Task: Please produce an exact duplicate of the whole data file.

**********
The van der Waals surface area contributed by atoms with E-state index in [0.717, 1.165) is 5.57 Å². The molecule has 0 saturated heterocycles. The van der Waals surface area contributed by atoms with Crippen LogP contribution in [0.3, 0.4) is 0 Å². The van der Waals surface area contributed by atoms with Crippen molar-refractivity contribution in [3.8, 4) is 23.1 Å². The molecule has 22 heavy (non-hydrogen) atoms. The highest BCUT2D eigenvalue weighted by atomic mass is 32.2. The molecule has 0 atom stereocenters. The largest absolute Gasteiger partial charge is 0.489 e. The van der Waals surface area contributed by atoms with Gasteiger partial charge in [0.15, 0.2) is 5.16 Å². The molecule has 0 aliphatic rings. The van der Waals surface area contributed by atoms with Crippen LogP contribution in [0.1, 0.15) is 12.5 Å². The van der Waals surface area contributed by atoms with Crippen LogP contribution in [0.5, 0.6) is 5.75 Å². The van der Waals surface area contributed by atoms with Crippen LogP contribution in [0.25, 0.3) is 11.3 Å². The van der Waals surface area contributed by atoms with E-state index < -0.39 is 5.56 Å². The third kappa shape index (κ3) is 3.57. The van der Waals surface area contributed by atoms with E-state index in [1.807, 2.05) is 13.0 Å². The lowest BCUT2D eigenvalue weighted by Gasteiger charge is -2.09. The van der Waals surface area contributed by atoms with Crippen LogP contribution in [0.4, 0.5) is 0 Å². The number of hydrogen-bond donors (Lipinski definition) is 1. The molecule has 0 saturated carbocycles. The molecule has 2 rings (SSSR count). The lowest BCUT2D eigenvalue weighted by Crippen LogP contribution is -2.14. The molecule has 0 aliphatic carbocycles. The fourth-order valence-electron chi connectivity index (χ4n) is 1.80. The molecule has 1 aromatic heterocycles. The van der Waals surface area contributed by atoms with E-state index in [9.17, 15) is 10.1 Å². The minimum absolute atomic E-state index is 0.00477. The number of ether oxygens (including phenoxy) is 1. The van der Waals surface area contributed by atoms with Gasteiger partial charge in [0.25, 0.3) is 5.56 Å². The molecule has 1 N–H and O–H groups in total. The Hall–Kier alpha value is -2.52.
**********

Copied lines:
The van der Waals surface area contributed by atoms with E-state index in [0.717, 1.165) is 5.57 Å². The molecule has 0 saturated heterocycles. The van der Waals surface area contributed by atoms with Crippen LogP contribution in [0.3, 0.4) is 0 Å². The van der Waals surface area contributed by atoms with Crippen molar-refractivity contribution in [3.8, 4) is 23.1 Å². The molecule has 22 heavy (non-hydrogen) atoms. The highest BCUT2D eigenvalue weighted by atomic mass is 32.2. The molecule has 0 atom stereocenters. The largest absolute Gasteiger partial charge is 0.489 e. The van der Waals surface area contributed by atoms with Gasteiger partial charge in [0.15, 0.2) is 5.16 Å². The molecule has 0 aliphatic rings. The van der Waals surface area contributed by atoms with Crippen LogP contribution in [0.1, 0.15) is 12.5 Å². The van der Waals surface area contributed by atoms with Crippen LogP contribution in [0.5, 0.6) is 5.75 Å². The van der Waals surface area contributed by atoms with Crippen LogP contribution in [0.25, 0.3) is 11.3 Å². The van der Waals surface area contributed by atoms with E-state index < -0.39 is 5.56 Å². The third kappa shape index (κ3) is 3.57. The van der Waals surface area contributed by atoms with E-state index in [1.807, 2.05) is 13.0 Å². The lowest BCUT2D eigenvalue weighted by Gasteiger charge is -2.09. The van der Waals surface area contributed by atoms with Crippen LogP contribution in [0.4, 0.5) is 0 Å². The number of hydrogen-bond donors (Lipinski definition) is 1. The molecule has 0 saturated carbocycles. The molecule has 2 rings (SSSR count). The lowest BCUT2D eigenvalue weighted by Crippen LogP contribution is -2.14. The molecule has 0 aliphatic carbocycles. The fourth-order valence-electron chi connectivity index (χ4n) is 1.80. The molecule has 1 aromatic heterocycles. The van der Waals surface area contributed by atoms with E-state index in [9.17, 15) is 10.1 Å². The minimum absolute atomic E-state index is 0.00477. The number of ether oxygens (including phenoxy) is 1. The van der Waals surface area contributed by atoms with Gasteiger partial charge in [0.25, 0.3) is 5.56 Å². The molecule has 1 N–H and O–H groups in total. The Hall–Kier alpha value is -2.52.